Enrollment at New Mexico’s colleges and universities has been dropping steadily for years and revenue along with it. At the University of New Mexico, enrollment dropped by 3.2 percent last year alone.

So, it was no surprise when the University of New Mexico Board of Regents followed the script and once again raised tuition and fees. What was a surprise was a performance bonus paid to the UNM president even as the performance of New Mexico’s flagship university continues to decline.

The regents recently announced a 3 percent increase in tuition, along with an additional $100 athletic fee and a $107 student health and counseling services fee. Last year, tuition for full-time undergraduate students went up 21 percent. Even though UNM continues to be an attractive option for those seeking an affordable, high-quality college education, the regents should be at least as focused on attracting new students as the dollars they represent. Forcing students to pick up the slack for the university’s underperformance is unsustainable.

Although the number of New Mexico high school graduates continues to grow, in-state enrollment at New Mexico’s postsecondary schools is dropping. UNM’s in-state student population has dropped by almost 19 percent in the last five years at a cost of some $15 million a year.

Perhaps more important, UNM is awarding fewer and fewer degrees. In the last four years, the total number of bachelor’s degrees dropped by 6.7 percent, and the number of master’s degrees awarded was down 9 percent. UNM’s College of Education — essential to addressing New Mexico’s teacher shortage — graduated 110 fewer students in 2020 than in 2017, a 30 percent decline.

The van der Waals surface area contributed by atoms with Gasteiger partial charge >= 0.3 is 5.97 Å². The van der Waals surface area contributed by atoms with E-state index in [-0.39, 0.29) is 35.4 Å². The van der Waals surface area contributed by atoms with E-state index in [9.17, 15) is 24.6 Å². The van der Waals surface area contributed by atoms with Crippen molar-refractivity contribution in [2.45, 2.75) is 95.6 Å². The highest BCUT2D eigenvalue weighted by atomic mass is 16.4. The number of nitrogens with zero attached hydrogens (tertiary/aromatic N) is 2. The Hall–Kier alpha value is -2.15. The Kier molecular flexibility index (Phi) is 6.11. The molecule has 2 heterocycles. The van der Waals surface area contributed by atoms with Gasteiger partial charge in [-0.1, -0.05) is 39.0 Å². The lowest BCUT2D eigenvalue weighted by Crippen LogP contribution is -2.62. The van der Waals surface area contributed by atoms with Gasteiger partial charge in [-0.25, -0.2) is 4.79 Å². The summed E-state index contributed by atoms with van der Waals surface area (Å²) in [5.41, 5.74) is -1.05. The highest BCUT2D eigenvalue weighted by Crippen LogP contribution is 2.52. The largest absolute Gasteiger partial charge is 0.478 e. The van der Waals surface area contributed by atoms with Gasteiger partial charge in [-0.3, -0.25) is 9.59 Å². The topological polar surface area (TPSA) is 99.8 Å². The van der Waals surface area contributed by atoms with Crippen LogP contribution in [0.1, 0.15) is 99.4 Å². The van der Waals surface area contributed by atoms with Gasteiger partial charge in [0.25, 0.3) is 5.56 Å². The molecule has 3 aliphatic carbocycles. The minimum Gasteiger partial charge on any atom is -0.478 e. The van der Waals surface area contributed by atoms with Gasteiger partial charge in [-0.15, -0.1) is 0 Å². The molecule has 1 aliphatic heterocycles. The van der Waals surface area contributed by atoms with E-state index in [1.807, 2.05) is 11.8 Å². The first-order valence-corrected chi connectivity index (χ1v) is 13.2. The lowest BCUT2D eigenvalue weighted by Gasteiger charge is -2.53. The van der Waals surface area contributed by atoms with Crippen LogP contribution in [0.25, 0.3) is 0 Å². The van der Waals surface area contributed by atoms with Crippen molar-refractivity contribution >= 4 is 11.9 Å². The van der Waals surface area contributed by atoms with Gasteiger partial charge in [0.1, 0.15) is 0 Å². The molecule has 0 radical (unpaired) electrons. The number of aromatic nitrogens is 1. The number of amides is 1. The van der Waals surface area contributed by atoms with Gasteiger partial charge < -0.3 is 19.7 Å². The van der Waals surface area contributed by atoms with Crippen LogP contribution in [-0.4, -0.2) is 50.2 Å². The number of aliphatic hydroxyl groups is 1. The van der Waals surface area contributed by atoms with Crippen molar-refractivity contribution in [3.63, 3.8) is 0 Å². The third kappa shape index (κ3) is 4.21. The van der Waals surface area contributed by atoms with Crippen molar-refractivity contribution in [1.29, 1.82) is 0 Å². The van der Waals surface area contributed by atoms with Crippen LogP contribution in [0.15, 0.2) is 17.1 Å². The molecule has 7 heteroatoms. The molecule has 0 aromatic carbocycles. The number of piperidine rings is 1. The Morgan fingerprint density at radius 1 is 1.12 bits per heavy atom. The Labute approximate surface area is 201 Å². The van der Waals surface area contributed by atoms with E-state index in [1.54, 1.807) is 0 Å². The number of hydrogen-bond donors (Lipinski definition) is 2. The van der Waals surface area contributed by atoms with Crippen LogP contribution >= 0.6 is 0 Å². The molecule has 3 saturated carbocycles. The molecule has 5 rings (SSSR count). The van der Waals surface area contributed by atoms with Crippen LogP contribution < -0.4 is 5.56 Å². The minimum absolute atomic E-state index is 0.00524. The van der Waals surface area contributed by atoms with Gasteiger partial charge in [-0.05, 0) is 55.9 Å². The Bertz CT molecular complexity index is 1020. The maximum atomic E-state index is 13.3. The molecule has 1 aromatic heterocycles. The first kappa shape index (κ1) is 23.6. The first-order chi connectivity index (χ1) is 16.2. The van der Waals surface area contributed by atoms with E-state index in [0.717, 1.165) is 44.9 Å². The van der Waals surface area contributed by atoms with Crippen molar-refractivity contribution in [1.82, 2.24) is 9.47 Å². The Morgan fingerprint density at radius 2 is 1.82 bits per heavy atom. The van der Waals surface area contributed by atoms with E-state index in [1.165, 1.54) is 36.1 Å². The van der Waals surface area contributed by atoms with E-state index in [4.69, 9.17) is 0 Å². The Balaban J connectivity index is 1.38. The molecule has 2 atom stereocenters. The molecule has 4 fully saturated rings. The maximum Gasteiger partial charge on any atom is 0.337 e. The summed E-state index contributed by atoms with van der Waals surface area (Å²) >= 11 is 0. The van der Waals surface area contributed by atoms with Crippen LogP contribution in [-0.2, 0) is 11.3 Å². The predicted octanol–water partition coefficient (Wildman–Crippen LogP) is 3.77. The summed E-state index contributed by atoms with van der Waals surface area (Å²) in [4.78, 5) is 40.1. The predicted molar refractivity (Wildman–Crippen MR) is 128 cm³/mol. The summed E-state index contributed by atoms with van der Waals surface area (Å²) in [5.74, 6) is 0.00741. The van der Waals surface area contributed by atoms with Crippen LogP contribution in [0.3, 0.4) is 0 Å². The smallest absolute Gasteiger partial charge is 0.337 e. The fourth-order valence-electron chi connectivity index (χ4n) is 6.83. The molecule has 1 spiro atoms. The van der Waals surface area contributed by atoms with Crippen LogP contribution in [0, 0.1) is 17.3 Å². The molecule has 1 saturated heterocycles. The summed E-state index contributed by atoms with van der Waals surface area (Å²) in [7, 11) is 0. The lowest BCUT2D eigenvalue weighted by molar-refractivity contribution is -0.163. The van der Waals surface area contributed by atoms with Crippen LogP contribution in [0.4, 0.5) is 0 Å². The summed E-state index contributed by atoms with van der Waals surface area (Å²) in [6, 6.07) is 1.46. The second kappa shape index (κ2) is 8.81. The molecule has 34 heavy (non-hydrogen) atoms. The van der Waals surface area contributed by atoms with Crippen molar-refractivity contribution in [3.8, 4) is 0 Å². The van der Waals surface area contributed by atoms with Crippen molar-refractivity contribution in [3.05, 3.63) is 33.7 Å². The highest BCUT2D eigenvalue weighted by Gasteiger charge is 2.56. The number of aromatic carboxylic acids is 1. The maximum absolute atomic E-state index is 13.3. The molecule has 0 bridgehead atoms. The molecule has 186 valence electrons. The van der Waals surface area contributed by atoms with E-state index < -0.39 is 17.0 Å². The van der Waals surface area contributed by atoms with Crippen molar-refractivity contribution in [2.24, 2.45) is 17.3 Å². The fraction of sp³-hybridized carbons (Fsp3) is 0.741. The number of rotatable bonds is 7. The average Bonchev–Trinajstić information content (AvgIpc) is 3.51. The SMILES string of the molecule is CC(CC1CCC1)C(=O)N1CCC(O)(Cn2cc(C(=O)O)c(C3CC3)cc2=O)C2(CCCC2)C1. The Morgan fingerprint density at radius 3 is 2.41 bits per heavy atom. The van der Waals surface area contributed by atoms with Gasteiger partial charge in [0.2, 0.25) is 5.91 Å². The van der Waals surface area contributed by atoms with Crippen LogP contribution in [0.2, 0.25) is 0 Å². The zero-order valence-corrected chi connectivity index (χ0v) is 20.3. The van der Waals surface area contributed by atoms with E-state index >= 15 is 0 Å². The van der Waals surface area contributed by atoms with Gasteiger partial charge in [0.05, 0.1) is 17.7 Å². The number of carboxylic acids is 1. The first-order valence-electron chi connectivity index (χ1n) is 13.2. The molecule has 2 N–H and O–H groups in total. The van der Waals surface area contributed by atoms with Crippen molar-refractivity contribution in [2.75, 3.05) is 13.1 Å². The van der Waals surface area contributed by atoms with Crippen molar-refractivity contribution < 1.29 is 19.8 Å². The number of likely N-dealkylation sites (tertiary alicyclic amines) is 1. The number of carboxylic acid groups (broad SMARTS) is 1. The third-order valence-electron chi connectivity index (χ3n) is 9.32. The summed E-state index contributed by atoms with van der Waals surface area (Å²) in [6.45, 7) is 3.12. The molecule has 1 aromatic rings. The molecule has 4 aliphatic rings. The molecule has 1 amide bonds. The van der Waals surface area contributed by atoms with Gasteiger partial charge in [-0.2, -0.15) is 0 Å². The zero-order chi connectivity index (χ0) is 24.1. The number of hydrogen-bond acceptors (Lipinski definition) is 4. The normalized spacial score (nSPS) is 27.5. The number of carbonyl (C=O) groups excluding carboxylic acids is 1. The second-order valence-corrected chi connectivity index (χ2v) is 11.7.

While New Mexico’s executive and legislative branches are working hard to get a high-quality teacher into every classroom as a critical step toward improving our public schools, UNM is standing on the sidelines. And last year, UNM awarded zero degrees in early childhood and multicultural education, a concern of the Martinez/Yazzie educational sufficiency lawsuit. Zero.

The regents’ contract with the university president provides the school’s chief executive will receive a $50,000 bonus for meeting certain goals. In October, the regents assessed performance for the prior year and awarded $49,000, plus $10,000 for the extra stresses of managing a major university during a pandemic. No doubt, negotiating the public health crisis was worth a reward — honestly, we all deserve a bonus for the year we just went through — but something is off with the performance measures, or the regents’ perceptions of performance, if a continual decline in enrollment, revenue and degrees merits a prize.

The Legislature has invested heavily in higher-education instruction to help ensure high school graduates can continue their education in New Mexico. As legislators, we hear virtually every day from employers in the state who need more college graduates. New Mexico’s universities must do more to reverse the downward trend in enrollment and graduates. At almost twice the size as the next closest school, much of that burden falls on UNM.

State Rep. Patricia Lundstrom, a Democrat, is executive director of the Greater Gallup Economic Development Corp. She has served in the New Mexico Legislature representing McKinley and San Juan counties since January 2001. She is chairwoman of the Legislative Finance Committee and House Appropriations and Finance Committee.

(1) comment

Khal Spencer

The Regents are not in it as academic experts. They are political appointees. Its appalling that when fewer students are enrolling, the Regents allow such staggering increases in tuition and tack on "athletic fees".

Division I athletics are a state subsidy to professional sports teams and a perk to sports junkies. They have nothing to do with higher education. Students should not be subsidizing this garbage. Its about time we appointed regents who cared about education rather than their own, sometimes irrelevant, narrow interests.

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